Idia "concisa" Undescribed, see Lafontaine & Schmidt 2010




Idia "concisa" is a small, gray Idia (FW length 9 - 13 mm) found in the northern portion of the Pacific Northwest. It has whitish gray hindwings. The forewing is medium gray, darker near the costa and distal margin. It is marked with irregular dark basal, antemedial, and postmedial lines, a diffused median line, and a light subterminal line preceded by a dark gray shade. The reniform spot lacks a dark outline but is evident as the warm light ochre to reddish brown filling. The hindwing is lighter whitish gray marked with several irregular darker gray lines and a thin dark discal spot.

This species is most similar to Idia aemula, a rare species in our region. Unlike I. "concisa," the hindwings of I. aemula are similar in darkness to the forewings.

The species name is given in quotations because the name concisa was used for this species by Forbes (1954) and subsequent authors but is a synonym of Idia aemula (Lafontaine & Schmidt 2010). It is likely that this species is undescribed.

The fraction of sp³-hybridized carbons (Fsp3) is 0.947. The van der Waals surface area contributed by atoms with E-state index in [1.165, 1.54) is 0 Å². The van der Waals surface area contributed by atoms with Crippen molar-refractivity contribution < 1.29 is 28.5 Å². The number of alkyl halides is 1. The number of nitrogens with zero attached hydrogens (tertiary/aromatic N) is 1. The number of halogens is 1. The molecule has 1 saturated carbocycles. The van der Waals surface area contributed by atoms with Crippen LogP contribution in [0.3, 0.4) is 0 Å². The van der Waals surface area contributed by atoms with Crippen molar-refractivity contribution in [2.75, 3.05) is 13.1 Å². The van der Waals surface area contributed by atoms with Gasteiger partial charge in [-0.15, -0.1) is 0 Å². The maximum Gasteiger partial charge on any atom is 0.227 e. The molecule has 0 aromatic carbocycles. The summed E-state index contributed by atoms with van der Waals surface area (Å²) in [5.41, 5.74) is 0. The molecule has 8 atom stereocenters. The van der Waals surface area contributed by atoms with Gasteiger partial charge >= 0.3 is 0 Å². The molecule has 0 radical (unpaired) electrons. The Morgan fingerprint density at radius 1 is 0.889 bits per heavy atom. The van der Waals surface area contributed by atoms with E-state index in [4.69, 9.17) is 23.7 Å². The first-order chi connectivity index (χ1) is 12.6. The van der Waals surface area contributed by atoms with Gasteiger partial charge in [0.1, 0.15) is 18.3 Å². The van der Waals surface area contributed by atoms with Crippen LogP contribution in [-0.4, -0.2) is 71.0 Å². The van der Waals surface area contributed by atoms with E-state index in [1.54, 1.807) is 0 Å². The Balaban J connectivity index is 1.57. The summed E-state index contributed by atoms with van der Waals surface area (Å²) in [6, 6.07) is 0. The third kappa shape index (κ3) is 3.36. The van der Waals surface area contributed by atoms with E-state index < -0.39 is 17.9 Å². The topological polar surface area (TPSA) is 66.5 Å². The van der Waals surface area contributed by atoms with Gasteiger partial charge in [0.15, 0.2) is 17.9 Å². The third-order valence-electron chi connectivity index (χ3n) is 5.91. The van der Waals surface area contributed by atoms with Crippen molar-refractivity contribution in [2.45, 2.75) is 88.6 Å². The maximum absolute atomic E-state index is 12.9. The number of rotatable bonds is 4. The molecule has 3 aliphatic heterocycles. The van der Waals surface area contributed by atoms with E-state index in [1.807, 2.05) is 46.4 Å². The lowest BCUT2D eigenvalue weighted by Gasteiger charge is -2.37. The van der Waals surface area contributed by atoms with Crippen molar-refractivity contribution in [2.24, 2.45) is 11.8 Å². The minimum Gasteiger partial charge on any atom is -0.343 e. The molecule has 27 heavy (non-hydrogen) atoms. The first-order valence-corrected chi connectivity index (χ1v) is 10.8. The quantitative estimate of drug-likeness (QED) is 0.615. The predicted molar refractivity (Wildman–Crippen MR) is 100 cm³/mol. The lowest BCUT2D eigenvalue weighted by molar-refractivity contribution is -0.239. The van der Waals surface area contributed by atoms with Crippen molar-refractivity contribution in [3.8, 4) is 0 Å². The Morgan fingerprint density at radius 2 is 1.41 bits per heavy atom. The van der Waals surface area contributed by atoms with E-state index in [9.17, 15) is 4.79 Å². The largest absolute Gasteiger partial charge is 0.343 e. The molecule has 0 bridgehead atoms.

This species occupies moist forest habitats in the northern Rocky Mountain region.


Pacific Northwest

Idia "concisa" occurs in the northern portion of our region. It has been collected in southern British Columbia and northeastern Washington.


This species occurs across boreal North America to the Atlantic Coast where it is found as far south as central New York.

Life History


No specific information is presently available for this species, but it is probably a detritivore like related species.


Adults have been collected from mid June through the fall, but most records are from the summer months. The adults are nocturnal and come to lights.

Economic Importance




Forbes (1954)

Lafontaine & Schmidt (2010)

Moth Photographers Group